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Just Like Tom Thumb’s Blues

by Niels J. Dinnesen

  At the phenomenal Dylan concert at the Forum in Copenhagen on June 11, 1998, I had the pleasure of being so close to the stage that I could almost read the cue sheets taped to the floor at the feet of the musicians--and clearly see the joyful and ironic twinkle in the master’s eye when the crowd joined in on many of the classical songs. ”You’re the reason I’m travelling on”, we were all yelling to ourselves at the top of our lungs, ”But don’t think twice, it’s all right!”
  I was in the second row less than five yards from the edge of the stage, and in the seat next to me I noticed to my surprise a very old gentleman who was leaning on his wooden walking stick every time we all got out of our seats to show our excitement and enthusiasm.
  ”My two daughters got me the ticket for my birthday”, the old man explained as the applause settled after the opening number, a straight forward and gentle country version of ”All Along The Watchtower”. ”I turned eighty, you know, a couple of months ago”.
  ”In fact, I know Bob Dylan very well”, he continued. ”I met him in person one time, at a hotel in Manchester in 1966. I have been following his career ever since, and I have most of the albums”. I glanced at the old man, trying to picture him with a young curly haired Dylan wearing dark sun glasses. ”Really?”, I said. ”Did you actually talk to him?”--”No, I thought it would be too intrusive”, he answered and looked up at the stage. ”But I could have. I was standing right next to him, you know.”
  As the intensity of the concert grew and Dylan was dancing through songs like ”Tonight I’ll Be Staying Here With You”, ”Cold Irons Bound”, ”Shooting Star” and ”Silvio”, I looked again at the old man and asked. ”But did you see the concert?” ”No, unfortunately not”, he said. ”I was in Manchester on a business trip, you know, so I just didn’t have time.”. ”Tonight is the first time I see him live”. ”How do you like it then?”, I asked--after a breath-taking version of ”Masters Of War” during the acoustic set. ”It’s great”, he said, ”but very loud, don’t you think?” ”I was hoping he would play a few songs alone, without the band. But I guess he won’t”.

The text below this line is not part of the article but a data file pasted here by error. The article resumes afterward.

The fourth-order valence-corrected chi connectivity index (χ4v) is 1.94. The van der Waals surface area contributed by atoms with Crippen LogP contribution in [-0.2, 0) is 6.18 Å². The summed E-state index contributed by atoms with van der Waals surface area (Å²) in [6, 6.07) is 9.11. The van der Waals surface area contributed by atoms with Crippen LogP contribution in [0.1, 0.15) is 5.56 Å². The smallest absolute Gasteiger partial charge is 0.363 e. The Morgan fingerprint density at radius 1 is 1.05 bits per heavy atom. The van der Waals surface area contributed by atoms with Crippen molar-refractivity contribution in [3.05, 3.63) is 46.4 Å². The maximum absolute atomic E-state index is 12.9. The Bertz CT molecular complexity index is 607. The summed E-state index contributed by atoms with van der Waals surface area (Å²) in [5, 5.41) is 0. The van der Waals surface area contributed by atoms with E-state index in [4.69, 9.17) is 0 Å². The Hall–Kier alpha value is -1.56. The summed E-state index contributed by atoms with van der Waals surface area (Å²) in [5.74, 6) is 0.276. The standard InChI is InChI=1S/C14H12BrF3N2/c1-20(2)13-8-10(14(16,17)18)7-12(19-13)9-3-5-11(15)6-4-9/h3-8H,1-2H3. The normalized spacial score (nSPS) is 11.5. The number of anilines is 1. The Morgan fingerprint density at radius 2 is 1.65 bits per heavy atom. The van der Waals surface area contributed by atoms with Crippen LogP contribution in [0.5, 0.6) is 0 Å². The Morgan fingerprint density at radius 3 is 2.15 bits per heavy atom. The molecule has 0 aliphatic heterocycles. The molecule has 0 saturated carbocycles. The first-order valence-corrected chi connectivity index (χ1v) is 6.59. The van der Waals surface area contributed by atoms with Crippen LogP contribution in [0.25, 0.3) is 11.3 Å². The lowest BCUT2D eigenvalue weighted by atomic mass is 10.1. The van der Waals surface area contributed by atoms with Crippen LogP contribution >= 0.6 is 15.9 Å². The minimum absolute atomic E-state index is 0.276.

Personally, I think the acoustic set has improved tremendously with the band still on the stage--and on this particular evening the sublime and subtle backing gave Dylan the platform for jumping into long and magnificent acoustic guitar and harmonica solos during ”Love Minus Zero” and ”Tangled Up In Blue”. The Forum was rocking and the ceiling slowly began to cave in.
  After the stage rush, even us oldies in the second row had to stand up to be able to still see Dylan doing his ironic lead guitar poses, bending down in his knees like Elvis and sometimes kicking a wild boot into the air, on shaky legs--and always with a tongue-in-cheek grin saying ”You didn’t think I could do this, did you?” The crowd went wild during my favourite of the evening ”Blind Willie McTell”, followed by a great ”Highway 61”--and halfway through the encores I noticed that the old man next to me had taken to his seat and given up trying to fight the rushing crowd.
  ”I have to rest a bit”, he explained with a smile. ”I often call myself the oldest surviving Dylan fan. Right now I feel even older”. But after three encores, including ”Love Sick” and the classic closing act of ”Rainy Day Women”, and when Dylan for the last time of the evening grabbed his acoustic guitar and struck the opening chords of ”Blowing In The Wind”, the old man had to get on his feet. ”I’ve been waiting for this all evening”, he said--and joined in on the chorus with the entire crowd of five thousand, all of us singing loud and clear to ourselves and each other and to the rolling ceiling and the man on the stage, ”The answer, my friend, is blowing in the wind / The answer is blowing in the wind”.
  Eighty years old”, I thought to myself as I was leaving the Forum after the concert. That means he was forty-eight or forty-nine, exactly my age today, when he met Dylan at the hotel in Manchester in 1966. ”Hmmm”. I tried to imagine myself at eighty--going to a rock concert, and at first I thought, ”Well. If I am still healthy, why not?” But who would I see? Dylan will be almost ninety by then--and frankly I can’t think of a single musician much younger than myself that I would pay to see at a live concert. A bunch of middle aged spice girls? No way.
 

I guess I’ll have to stay in my room at the old people’s home and listen to the old records, maybe even Dylan and The Band blasting it away in Manchester in 1966--by then, some sixty-three years ago! ”How does it feel?” I got to turn up the sound. ”To be on your own” I join in on the chorus. ”With no direction home” I turn it up louder. ”Like a complete unknown”. Nobody plays that guitar like Robbie Robbertson. ”Like a rolling stone?” Ah, man--blues wrapped around my head...

  Niels J. Dinnesen is 49 years old and lives in Aarhus, Denmark.

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